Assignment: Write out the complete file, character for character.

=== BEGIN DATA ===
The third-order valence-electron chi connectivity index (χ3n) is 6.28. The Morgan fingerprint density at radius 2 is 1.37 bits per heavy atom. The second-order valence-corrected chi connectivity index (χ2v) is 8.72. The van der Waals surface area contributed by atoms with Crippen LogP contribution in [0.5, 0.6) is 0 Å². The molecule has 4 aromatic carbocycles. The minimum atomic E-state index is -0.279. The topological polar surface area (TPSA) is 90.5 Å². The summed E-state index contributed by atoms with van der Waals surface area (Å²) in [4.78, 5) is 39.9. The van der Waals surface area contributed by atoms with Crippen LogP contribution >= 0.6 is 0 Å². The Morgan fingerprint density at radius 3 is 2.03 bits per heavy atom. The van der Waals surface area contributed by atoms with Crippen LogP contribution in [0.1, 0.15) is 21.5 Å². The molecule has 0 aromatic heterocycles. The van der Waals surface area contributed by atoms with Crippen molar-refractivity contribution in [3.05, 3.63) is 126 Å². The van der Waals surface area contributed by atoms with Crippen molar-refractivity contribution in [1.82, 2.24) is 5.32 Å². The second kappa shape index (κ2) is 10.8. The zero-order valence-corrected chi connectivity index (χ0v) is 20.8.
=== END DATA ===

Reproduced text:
The third-order valence-electron chi connectivity index (χ3n) is 6.28. The Morgan fingerprint density at radius 2 is 1.37 bits per heavy atom. The second-order valence-corrected chi connectivity index (χ2v) is 8.72. The van der Waals surface area contributed by atoms with Crippen LogP contribution in [0.5, 0.6) is 0 Å². The molecule has 4 aromatic carbocycles. The minimum atomic E-state index is -0.279. The topological polar surface area (TPSA) is 90.5 Å². The summed E-state index contributed by atoms with van der Waals surface area (Å²) in [4.78, 5) is 39.9. The van der Waals surface area contributed by atoms with Crippen LogP contribution >= 0.6 is 0 Å². The Morgan fingerprint density at radius 3 is 2.03 bits per heavy atom. The van der Waals surface area contributed by atoms with Crippen LogP contribution in [0.1, 0.15) is 21.5 Å². The molecule has 0 aromatic heterocycles. The van der Waals surface area contributed by atoms with Crippen molar-refractivity contribution in [3.05, 3.63) is 126 Å². The van der Waals surface area contributed by atoms with Crippen molar-refractivity contribution in [1.82, 2.24) is 5.32 Å². The second kappa shape index (κ2) is 10.8. The zero-order valence-corrected chi connectivity index (χ0v) is 20.8.